What are some examples of personification in Act 2 of Romeo and Juliet?

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Chase Burns eNotes educator| Certified Educator

Personification is a figure of speech where human qualities are given to non-human things like ideas, objects or animals. (It seems like a metaphor, but it is actually the opposite!) Act 2 has many examples of personification, but there are great examples in the speeches in the famous balcony scene (Act 2, Scene 2). I'll outline three examples and explain how they use personification. 

ROMArise, fair sun, and kill the envious moon, /
Who is already sick and pale with grief /
That thou her maid art far more fair than she. (II.ii.4-6)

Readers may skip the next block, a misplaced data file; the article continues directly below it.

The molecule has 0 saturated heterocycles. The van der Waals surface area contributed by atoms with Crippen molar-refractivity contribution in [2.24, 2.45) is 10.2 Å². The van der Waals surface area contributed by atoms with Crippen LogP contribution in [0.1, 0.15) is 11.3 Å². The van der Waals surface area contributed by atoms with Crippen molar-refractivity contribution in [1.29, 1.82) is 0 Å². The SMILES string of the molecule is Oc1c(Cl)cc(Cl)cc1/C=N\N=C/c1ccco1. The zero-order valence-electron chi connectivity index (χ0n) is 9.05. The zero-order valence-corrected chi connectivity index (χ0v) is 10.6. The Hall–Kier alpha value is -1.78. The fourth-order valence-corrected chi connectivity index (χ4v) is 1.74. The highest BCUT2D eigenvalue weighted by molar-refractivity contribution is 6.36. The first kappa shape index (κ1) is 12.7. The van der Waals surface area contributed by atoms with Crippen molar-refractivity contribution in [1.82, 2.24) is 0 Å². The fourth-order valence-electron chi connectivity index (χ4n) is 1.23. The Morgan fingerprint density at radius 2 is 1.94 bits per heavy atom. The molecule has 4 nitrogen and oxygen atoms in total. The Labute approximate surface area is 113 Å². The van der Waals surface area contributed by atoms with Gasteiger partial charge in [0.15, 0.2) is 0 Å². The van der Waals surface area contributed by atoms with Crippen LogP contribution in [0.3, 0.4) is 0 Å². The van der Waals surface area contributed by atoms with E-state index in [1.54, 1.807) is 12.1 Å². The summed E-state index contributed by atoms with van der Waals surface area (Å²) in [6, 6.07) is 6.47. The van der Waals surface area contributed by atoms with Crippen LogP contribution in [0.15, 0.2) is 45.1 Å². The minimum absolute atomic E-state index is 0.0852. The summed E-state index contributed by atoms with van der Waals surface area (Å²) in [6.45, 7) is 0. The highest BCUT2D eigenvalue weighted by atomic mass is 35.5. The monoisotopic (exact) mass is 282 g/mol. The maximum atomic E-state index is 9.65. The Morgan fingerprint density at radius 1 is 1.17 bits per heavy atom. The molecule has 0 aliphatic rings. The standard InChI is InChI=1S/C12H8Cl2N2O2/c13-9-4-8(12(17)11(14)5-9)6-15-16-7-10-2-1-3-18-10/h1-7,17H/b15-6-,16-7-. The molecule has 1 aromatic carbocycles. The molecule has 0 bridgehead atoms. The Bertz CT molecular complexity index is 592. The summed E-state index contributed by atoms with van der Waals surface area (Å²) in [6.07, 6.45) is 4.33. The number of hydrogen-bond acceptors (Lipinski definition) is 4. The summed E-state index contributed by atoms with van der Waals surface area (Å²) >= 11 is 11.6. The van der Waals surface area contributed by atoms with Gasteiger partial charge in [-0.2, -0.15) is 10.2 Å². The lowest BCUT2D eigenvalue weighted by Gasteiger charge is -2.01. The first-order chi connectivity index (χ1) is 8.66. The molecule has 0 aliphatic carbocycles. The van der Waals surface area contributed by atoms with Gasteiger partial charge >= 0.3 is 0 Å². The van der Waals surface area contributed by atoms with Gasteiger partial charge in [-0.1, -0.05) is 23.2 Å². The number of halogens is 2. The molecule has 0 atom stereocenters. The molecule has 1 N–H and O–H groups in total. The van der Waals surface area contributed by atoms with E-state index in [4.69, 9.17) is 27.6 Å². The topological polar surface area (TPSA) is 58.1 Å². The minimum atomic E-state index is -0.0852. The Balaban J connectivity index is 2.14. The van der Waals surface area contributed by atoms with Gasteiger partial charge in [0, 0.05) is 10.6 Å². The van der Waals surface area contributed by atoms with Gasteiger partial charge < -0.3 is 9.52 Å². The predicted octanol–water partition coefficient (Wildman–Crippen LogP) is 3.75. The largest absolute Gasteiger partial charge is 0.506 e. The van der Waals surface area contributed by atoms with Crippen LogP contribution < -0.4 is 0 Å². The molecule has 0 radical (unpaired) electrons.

Here, Romeo gives the moon human qualities, imagining the moon to be jealous of Juliet because Juliet is more beautiful than the moon. 

ROMMy name, dear saint, is hateful to myself, /
Because it is an enemy to thee. (II.ii.59-60)

Romeo gives his name human qualities when he describes it as hateful and his enemy. Of course, a name is only a name - Juliet goes into this idea in her own speech - but Romeo imagines his name as a literal enemy.

JUL: My ears have yet not drunk a hundred words /
Of that tongue's utterance, yet I know the sound. /
Art thou not Romeo, and a Montague? (II.ii.62-64)

In this section, Juliet describes her ears as being able to drink words. Of course, the function of an ear is to hear, not drink. A person can drink, not an ear. Furthermore, sometimes a person drinks so much they become drunk or bloated. This is similar to how she believes her ears react when they hear Romeo. 

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Romeo and Juliet

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